Monday, May 01, 2006

Broken Flowers


The Macon Film Guild has just been on a roll lately.

Last month, Camp Bacon and friends brought us "Tristram Shandy: A Cock and Bull Story" less than a month after it left theaters in Atlanta, and now a little later but just as welcome comes Jim Jarmusch's "Broken Flowers" Sunday, May 14, at the Douglass Theatre.

In it, Bill Murray plays Don Johnston, an avowed batchelor who, at the movie's beginning, gets dumped by the simply stunning Julie Delpy then finds out from an anonymous note that he has a son he's never met who is approaching adulthood.

Think of Murray in "Rushmore" and "Lost in Translation" then go even further and you're approaching Johnston. At the onset he appears to have given up on life, is just kind of dead to everything around him.

It takes the urging of pesky neighbor Winston, the very funny Jeffrey Wright, to get him to take off in a rented taurus and slowly rediscover what he has wrought and perhaps meet his offspring. The scenes with the two of them, as the energetic Winston, a wannabe mystery writer, maps out the whole course for Murray's deadpan Johnston, is some of the funniest work of Jarmusch's long career.

On his mission, Johnston meets a quartet of women from his past, starting with Sharon Stone as a widow with a thing for race car drivers and a none-too-shy daughter (named Lolita, though she's blissfully unaware of the joke.) You'll also meet Frances Conroy, who is now one half a husband-wife team of Realtors, Jessica Lange, who has given up on men all together, perhaps because of Don, and Tilda Swinton, who lives in a trailer with some bikers who give Don a rather rude welcome.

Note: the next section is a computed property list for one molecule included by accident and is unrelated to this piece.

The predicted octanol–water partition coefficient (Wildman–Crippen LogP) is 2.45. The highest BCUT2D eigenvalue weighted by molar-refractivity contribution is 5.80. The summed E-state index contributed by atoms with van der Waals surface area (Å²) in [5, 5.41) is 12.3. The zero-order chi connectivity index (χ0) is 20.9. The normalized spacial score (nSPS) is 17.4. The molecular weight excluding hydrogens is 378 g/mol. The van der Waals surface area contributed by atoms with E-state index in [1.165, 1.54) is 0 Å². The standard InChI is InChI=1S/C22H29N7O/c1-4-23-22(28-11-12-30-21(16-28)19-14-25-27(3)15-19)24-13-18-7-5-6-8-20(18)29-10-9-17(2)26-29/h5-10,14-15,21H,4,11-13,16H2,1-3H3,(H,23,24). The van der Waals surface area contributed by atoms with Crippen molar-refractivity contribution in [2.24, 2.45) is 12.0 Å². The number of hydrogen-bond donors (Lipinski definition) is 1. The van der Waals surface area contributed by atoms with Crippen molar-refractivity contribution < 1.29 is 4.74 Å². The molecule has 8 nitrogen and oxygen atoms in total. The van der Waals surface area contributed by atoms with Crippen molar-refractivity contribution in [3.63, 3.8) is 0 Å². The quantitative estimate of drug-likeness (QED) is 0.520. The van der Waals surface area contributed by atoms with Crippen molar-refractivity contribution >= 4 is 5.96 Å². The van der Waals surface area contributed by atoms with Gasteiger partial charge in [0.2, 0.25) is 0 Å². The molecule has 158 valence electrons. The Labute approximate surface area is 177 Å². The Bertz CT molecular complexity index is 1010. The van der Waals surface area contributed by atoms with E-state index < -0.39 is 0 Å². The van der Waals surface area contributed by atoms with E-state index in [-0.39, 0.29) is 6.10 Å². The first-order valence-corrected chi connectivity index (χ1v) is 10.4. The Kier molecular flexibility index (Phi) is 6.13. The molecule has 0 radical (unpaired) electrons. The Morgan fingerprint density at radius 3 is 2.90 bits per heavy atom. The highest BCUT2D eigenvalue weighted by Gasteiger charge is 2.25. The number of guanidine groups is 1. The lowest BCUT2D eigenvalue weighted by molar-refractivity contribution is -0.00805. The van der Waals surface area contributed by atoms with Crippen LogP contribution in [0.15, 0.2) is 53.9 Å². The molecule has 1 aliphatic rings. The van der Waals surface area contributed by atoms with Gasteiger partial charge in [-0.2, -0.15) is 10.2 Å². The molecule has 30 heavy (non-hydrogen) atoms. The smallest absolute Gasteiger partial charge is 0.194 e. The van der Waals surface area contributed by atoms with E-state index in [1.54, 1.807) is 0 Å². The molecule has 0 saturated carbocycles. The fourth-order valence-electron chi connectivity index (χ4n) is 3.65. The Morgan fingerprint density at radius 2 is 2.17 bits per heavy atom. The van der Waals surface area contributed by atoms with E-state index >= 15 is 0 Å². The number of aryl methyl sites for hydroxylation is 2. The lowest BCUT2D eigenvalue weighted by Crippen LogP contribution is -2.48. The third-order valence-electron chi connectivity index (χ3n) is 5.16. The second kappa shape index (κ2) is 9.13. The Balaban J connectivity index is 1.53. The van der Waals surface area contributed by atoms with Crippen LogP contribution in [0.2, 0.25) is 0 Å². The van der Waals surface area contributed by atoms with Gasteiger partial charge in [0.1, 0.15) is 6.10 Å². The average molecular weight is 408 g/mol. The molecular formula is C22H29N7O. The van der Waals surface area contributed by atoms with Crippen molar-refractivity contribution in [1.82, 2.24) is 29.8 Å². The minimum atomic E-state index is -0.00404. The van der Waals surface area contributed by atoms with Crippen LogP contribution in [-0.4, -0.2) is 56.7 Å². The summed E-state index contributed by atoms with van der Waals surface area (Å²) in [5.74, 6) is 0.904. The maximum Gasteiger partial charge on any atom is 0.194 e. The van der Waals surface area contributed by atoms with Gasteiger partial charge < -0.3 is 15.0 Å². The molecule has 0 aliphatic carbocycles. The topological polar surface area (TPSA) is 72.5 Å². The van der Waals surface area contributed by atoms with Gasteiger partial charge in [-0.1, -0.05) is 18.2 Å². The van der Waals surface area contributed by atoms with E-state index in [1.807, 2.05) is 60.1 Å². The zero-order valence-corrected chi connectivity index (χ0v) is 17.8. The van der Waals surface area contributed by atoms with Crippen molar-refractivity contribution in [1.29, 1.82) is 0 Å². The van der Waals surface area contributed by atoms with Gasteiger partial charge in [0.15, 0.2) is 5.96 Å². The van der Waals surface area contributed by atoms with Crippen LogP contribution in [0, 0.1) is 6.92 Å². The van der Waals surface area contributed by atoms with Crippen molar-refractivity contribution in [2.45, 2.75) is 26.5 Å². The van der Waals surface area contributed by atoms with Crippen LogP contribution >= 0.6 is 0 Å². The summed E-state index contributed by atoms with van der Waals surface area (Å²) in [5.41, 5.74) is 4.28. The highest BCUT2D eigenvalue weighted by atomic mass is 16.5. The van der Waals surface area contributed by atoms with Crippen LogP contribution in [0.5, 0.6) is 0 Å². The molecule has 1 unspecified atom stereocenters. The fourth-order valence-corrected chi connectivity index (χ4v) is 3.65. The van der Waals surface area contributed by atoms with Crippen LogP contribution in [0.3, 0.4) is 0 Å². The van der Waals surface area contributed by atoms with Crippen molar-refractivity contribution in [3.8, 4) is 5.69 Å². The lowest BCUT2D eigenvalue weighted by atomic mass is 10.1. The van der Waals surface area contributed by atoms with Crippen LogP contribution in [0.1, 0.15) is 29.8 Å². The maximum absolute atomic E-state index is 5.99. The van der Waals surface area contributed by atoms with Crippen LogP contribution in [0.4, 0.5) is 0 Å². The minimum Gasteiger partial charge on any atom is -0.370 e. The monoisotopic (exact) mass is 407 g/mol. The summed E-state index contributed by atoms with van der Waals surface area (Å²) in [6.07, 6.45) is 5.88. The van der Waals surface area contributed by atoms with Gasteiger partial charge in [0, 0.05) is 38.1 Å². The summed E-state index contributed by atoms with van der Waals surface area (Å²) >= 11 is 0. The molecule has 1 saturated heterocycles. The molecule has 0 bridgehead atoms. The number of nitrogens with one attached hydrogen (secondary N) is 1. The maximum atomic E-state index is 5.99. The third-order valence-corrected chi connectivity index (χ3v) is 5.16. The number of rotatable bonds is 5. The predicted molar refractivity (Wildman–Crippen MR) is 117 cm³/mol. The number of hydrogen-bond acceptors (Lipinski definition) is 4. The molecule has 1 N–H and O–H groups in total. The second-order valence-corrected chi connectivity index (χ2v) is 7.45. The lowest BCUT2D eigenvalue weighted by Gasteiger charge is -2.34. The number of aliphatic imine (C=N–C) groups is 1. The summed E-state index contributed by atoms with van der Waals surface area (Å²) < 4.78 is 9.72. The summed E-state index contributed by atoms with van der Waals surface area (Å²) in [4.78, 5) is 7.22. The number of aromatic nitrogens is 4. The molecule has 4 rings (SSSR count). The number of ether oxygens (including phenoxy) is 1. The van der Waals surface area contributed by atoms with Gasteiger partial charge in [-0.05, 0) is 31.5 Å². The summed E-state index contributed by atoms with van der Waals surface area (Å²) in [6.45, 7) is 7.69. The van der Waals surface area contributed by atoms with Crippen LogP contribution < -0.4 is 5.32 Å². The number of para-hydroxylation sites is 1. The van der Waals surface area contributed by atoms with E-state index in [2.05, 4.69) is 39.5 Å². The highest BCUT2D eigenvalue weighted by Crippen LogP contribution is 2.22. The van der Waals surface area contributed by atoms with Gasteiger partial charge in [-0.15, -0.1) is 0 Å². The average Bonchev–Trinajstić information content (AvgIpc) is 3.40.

If you've seen any Jarmusch movies, you know that Don will learn some things about himself but nothing will be wrapped up in a neat package at the end. This one's all about the journey, and if you choose to take it you'll find plenty of the quirky characters and awkward situations that drive Jarmusch's best work.

4 comments:

themarina said...

I was extremely disappointed by this movie. It was excruciatingly slow and you don't really learn anything about the character (at least I didn't). Not to mention that there's no "closure", the movie just sort of ends. However, Jeffrey Wright was brilliant.

Reel Fanatic said...

Hi Marina ... A lot of people had that reaction ... I agree there is a complete lack of "closure," but I like it anyway

themarina said...

Good to know I wasn't the only that "missed it". I think I went in with high expectations too. Doens't always help!

That Little Round-Headed Boy said...

Nothing's wrapped up at the end, because there is NO ENDING! That colored much of the good will I felt during the movie, I'm afraid.